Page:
It Really is Rocket Science!
Stopping a bullet with a bullet: three rocket science principles at work
Imagine a world where nations are safe from incoming threats because of a defense system that stops the threat before it’s even close. To prevent the unthinkable.
Now imagine this defense system has technology so advanced it is like stopping a bullet with a bullet mid-flight.
This is not fiction – our hit-to-kill technology makes it a reality.
“Hit-to-Kill” (HTK) refers to destroying a threat with body-to-body impact by the interceptor missile. The impact takes place with a large amount of kinetic energy that completely destroys threats containing weapons of mass destruction, keeping them away from protected areas when it matters most.
Let’s take a closer look at what makes HTK technology so effective.
HTK technology is made up of three fundamental principles:
1. Sensing the threat
Before an interceptor can eliminate a threat, it must first detect the exact location of that threat. This is done through a series of events. First, the ground-based defense system detects the threat, estimates an intercept point, and launches the interceptor missile. Once the interceptor is near the threat, the interceptor’s onboard radar seeker searches for and acquires the threat. The radar seeker provides a highly accurate location for the intercept target through searching, scanning and processing the location data en route to the threat. To achieve body-to-body impact, the onboard radar seeker measures critical target information that is then used by the interceptor’s guidance system to pinpoint where to aim on the target’s body.
2. Getting to the threat
In order to effectively intercept the threat, the interceptor must be very agile and maneuverable. To achieve this agility, the interceptor requires rapid steering control. For example, the PAC-3 Missile achieves control throughout flight by utilizing its solid propellant rocket motor, aerodynamic surfaces, attitude control motors (ACMs) and inertial guidance to achieve the agility required for HTK. The key component to PAC-3’s agility is its 180 ACMs, which are small, short-duration rocket motors near the nose of the missile. They provide the agility to refine the missile’s course at the critical homing and endgame segments of flight to ensure body-to-body impact.
3. Stopping the threat
As the missile intercepts the threat, it destroys the target through body-to-body impact, akin to a bullet hitting a bullet in mid-air. The body-to-body impact has extremely high kinetic energy, protecting the defended area from debris.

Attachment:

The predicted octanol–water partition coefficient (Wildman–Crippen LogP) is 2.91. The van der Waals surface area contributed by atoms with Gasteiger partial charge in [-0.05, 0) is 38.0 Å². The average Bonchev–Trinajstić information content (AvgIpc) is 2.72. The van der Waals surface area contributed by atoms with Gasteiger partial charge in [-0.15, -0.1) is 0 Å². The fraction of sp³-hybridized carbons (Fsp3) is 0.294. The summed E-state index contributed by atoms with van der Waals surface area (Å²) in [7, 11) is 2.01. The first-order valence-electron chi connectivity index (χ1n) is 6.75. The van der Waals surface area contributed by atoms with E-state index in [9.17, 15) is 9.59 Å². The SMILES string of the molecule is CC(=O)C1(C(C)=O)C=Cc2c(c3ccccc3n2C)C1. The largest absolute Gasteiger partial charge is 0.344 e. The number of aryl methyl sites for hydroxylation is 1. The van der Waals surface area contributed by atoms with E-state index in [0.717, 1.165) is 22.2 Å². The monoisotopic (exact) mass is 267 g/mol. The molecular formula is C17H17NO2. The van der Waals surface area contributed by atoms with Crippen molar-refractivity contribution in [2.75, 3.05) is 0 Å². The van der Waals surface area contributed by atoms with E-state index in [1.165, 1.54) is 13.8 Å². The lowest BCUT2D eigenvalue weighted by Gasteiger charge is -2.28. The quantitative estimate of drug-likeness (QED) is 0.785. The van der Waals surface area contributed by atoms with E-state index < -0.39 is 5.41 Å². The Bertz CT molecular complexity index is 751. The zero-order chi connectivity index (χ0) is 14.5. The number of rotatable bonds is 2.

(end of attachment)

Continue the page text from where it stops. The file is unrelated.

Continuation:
HTK technology is a defining advantage of Lockheed Martin missile defense systems. Previous air and missile defense interceptors did not have the sensing or agility components required for HTK, and instead relied on fragmentation warhead technology. This method attempts to disable or deflect the threat off course - this is not as accurate and can result in dangerous debris falling close to the protected area. Several Lockheed Martin interceptors can also achieve HTK at higher altitudes and ranges, which is important when defending against weapons of mass destruction.
Below is a visual example of the sequence that takes place when an interceptor is deployed to eliminate a threat:
The Lockheed Martin missile defense system provides a layered approach to missile defense, to ensure the protected area is safe from incoming threats. The following Lockheed Martin products provide the ability to intercept threats at multiple altitudes, ranges and speeds:
The need for a strong air and missile defense system has proven itself over and over again – in the current global environment, it is a necessity for the safety of nations around the world. HTK technology makes sure that these threats stay safely far away from home.
At Lockheed Martin, we’re not afraid of imagining a brighter future. It is brave thinking and determination that makes stopping a bullet with a bullet a possibility – and now a reality.